Where was your last holiday?
Rock in Cornwall. We rent the same house [every year/every time we visit?], just up from the estuary and with our rib on the water, it’s an active holiday on the water with the kids. In the winter, we love skiing and have spent most of our time in France, though Austria last Christmas was a nice change and we hope to get to Italy this season.

Which colleague, mentor or employer has had the biggest influence on your approach to the restaurant business?
As clichéd as it sounds, working with my best friend and sharing this journey with him has been amazing. We balance each other out perfectly and having someone I trust by my side has been invaluable. We couldn’t have done it without each other.

What keeps you up at night?
Poor customer feedback via the various channels – I still take it very personally. We’ve always embraced the likes of TripAdvisor, because they give a good reflection of how a restaurant stands in its market. Everyone is in the same boat and exposed to the same hostile feedback - as well as the good - at times. It’s just difficult to separate yourself from it at times and of course, you could receive 100 good comments, but the one negative remark will play on your mind for days; it’s human nature.

Worst business decision?
Not listening to my gut feelings enough and being talked out of some amazing sites. I think the instances where I have followed instinct, have been when I have seen some of the best results and contrastingly allowed myself to be talked out of/into stuff that I don’t think I would have initially. 

Best business decision?
Following our organic growth strategy for as long as we have done and opening coastal sites have also been a real success. We now follow this model, opening in areas where we know our diners are – Plymouth, Torquay, Weston Super Mare or Mumbles – and opening restaurants that are truly spectacular.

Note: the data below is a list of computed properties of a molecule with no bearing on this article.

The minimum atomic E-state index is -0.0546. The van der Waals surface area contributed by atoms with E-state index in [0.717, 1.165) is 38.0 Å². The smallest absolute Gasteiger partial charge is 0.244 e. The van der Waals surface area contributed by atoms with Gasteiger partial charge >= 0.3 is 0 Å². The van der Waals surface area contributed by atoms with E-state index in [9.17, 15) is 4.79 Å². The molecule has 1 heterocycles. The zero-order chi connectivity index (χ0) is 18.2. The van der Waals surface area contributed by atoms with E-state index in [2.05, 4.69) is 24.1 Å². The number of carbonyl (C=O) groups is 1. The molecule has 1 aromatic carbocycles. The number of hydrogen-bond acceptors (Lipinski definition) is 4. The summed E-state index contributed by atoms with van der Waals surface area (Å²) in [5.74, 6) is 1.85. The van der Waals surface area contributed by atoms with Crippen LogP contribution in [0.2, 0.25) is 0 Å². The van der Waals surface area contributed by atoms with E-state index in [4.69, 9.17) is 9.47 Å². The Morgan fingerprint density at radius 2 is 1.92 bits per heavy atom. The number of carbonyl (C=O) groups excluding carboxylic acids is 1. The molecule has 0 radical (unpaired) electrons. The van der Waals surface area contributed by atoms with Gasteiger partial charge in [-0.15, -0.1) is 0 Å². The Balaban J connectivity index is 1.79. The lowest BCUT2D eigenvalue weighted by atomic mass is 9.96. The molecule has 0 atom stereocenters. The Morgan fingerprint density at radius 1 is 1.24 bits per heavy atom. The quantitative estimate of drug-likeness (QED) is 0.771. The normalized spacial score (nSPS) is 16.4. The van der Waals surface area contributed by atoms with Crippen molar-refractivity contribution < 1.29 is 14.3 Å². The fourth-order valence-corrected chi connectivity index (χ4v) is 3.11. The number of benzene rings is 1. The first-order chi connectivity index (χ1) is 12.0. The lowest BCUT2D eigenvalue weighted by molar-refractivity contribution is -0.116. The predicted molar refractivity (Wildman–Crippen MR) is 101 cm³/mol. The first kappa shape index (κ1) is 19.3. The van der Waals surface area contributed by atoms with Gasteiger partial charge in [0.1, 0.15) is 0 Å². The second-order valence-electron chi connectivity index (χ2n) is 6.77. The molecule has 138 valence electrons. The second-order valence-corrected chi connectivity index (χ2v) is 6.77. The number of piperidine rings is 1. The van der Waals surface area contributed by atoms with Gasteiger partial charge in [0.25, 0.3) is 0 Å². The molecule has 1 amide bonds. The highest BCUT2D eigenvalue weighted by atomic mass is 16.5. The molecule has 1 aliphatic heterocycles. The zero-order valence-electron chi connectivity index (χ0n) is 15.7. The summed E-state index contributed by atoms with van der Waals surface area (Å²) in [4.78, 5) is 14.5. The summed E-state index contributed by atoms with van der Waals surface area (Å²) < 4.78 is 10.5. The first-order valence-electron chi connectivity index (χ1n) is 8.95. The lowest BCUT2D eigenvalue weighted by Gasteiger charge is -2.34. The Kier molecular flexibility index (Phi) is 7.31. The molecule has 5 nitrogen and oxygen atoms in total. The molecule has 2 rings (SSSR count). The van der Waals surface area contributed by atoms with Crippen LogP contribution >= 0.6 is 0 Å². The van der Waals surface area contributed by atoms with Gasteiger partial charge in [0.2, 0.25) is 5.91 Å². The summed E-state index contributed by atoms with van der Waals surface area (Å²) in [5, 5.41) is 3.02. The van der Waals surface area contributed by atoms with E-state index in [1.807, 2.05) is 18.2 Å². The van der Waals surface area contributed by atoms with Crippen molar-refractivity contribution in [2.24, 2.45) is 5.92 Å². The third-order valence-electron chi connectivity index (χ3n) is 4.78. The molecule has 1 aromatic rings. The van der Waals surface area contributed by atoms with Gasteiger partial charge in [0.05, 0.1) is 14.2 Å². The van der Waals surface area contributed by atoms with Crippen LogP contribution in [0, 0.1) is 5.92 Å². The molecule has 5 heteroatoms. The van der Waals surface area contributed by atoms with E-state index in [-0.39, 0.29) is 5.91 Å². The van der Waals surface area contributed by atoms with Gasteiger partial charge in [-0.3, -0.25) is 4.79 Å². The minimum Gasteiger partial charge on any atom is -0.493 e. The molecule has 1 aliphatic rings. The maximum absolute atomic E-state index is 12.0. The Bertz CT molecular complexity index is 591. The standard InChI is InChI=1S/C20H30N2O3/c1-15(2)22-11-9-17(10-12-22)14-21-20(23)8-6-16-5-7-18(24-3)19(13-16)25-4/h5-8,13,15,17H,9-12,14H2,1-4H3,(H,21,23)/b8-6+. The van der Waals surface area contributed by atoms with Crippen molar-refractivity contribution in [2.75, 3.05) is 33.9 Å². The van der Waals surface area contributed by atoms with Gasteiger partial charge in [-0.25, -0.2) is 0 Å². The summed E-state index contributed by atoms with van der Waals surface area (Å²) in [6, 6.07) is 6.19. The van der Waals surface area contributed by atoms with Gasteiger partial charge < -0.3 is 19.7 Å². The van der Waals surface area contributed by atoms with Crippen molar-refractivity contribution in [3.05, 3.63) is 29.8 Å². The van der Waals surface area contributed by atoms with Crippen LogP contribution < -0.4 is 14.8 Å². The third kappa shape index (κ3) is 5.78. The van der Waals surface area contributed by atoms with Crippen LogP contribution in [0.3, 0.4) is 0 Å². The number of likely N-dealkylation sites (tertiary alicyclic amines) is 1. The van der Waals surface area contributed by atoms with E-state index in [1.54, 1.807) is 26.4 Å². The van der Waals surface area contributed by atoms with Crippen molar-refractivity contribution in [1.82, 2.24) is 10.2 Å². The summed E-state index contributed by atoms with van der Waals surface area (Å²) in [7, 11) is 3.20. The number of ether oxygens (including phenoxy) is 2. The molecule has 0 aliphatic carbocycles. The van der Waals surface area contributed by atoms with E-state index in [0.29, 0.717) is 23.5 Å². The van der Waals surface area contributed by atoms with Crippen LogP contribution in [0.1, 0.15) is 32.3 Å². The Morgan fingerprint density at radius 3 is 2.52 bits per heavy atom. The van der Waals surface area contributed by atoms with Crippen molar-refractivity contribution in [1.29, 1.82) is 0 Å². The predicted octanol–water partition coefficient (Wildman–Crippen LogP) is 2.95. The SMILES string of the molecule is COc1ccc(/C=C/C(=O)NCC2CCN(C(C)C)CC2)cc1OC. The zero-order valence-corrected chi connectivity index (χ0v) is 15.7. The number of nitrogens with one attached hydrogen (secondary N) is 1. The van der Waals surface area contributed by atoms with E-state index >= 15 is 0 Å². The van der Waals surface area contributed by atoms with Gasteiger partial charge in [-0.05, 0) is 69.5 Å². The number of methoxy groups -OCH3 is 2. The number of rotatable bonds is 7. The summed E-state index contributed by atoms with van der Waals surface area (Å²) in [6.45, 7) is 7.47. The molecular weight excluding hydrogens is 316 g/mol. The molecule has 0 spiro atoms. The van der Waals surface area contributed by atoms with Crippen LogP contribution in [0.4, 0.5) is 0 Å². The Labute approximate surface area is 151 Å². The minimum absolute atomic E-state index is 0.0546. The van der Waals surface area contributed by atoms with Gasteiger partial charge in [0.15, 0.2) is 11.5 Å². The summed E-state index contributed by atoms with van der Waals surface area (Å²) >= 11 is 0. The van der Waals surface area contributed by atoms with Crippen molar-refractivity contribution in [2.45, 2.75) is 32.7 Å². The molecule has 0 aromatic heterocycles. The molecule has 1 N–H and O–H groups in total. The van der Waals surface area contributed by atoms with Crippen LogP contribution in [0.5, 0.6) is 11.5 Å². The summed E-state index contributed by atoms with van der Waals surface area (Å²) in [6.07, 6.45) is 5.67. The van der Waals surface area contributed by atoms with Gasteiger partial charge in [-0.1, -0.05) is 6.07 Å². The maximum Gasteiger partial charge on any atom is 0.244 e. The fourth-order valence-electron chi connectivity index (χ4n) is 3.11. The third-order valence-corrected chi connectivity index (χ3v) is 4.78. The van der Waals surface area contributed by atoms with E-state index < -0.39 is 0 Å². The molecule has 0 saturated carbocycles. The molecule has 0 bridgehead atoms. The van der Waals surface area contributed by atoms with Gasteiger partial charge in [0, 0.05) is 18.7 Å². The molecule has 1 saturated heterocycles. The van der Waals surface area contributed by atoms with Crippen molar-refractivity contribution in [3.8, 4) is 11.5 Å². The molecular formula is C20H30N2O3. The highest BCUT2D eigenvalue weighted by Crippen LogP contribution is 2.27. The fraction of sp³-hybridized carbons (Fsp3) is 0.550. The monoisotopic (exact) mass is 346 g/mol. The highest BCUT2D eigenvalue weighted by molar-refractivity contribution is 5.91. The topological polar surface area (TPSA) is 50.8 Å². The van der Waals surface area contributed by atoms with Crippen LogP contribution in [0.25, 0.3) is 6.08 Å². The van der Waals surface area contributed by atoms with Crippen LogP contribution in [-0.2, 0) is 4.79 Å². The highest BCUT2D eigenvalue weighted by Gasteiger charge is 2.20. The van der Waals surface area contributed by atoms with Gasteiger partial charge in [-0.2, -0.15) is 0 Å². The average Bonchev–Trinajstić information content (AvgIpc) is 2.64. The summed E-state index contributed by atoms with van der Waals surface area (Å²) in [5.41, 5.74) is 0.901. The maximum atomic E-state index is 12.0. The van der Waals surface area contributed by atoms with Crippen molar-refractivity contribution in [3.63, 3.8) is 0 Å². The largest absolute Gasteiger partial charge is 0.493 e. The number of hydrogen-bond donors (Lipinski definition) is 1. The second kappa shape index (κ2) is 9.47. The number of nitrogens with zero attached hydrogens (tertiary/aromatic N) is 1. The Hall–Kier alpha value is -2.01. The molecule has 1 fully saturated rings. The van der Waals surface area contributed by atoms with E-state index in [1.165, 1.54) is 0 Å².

What are you reading at the moment?
I’m not a great reader of books, but read a newspaper daily.

What piece of advice would you give to those looking to climb the rungs in the business?
In order to succeed in the restaurant business, you need to be able to think creatively and be willing to adapt to changing customer trends. This is what we look for in our team members. At Bistrot Pierre, we also look for people who are hard-working, passionate and are genuinely excited about food.

If you could change one thing about the restaurant industry today, what would it be?
That’s a difficult one. I would like to see a better understanding of our industry as the serious profession it is. There are so many opportunities with some great companies and organisations now. Society’s view of the restaurant industry is changing, but not fast enough and the industry is still struggling with recruitment, particularly in the kitchens.

CV to date

Born:​ Hemel Hempstead,1967

Education: ​Studied business organisation and completed a post-grad Diploma in marketing at Heriot-Watt University, Edinburgh

Employment: 
1991-94: Waiter at Pierre Victoire, Edinburgh
1994-2018: Founder and operator of Bistrot Pierre
2019-present: Non-exec, Bistrot Pierre

Related topics: People